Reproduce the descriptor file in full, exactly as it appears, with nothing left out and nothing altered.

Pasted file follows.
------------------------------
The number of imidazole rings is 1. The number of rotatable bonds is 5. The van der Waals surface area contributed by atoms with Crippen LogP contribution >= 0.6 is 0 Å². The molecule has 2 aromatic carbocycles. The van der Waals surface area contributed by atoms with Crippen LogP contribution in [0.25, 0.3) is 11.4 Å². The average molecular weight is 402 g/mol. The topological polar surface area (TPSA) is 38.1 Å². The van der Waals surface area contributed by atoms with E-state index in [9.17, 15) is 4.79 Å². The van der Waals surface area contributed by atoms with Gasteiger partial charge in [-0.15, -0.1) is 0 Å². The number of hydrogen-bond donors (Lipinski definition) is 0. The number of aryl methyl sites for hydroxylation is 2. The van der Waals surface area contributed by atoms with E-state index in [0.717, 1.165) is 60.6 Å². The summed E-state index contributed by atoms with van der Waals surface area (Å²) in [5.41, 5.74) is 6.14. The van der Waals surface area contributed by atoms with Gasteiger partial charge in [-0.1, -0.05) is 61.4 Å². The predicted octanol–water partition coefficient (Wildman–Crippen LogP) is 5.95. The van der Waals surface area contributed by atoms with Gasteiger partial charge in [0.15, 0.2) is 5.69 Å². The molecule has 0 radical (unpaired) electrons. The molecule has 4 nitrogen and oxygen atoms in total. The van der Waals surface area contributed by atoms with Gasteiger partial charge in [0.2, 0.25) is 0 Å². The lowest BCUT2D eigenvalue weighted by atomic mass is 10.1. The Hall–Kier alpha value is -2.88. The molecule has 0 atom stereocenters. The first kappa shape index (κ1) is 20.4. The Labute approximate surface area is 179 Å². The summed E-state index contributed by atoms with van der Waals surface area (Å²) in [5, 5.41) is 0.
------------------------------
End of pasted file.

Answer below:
The number of imidazole rings is 1. The number of rotatable bonds is 5. The van der Waals surface area contributed by atoms with Crippen LogP contribution >= 0.6 is 0 Å². The molecule has 2 aromatic carbocycles. The van der Waals surface area contributed by atoms with Crippen LogP contribution in [0.25, 0.3) is 11.4 Å². The average molecular weight is 402 g/mol. The topological polar surface area (TPSA) is 38.1 Å². The van der Waals surface area contributed by atoms with E-state index in [9.17, 15) is 4.79 Å². The van der Waals surface area contributed by atoms with Gasteiger partial charge in [-0.15, -0.1) is 0 Å². The number of hydrogen-bond donors (Lipinski definition) is 0. The number of aryl methyl sites for hydroxylation is 2. The van der Waals surface area contributed by atoms with E-state index in [0.717, 1.165) is 60.6 Å². The summed E-state index contributed by atoms with van der Waals surface area (Å²) in [5.41, 5.74) is 6.14. The van der Waals surface area contributed by atoms with Gasteiger partial charge in [-0.1, -0.05) is 61.4 Å². The predicted octanol–water partition coefficient (Wildman–Crippen LogP) is 5.95. The van der Waals surface area contributed by atoms with Gasteiger partial charge in [0.15, 0.2) is 5.69 Å². The molecule has 0 radical (unpaired) electrons. The molecule has 4 nitrogen and oxygen atoms in total. The van der Waals surface area contributed by atoms with Gasteiger partial charge in [0.2, 0.25) is 0 Å². The lowest BCUT2D eigenvalue weighted by atomic mass is 10.1. The Hall–Kier alpha value is -2.88. The molecule has 0 atom stereocenters. The first kappa shape index (κ1) is 20.4. The Labute approximate surface area is 179 Å². The summed E-state index contributed by atoms with van der Waals surface area (Å²) in [5, 5.41) is 0.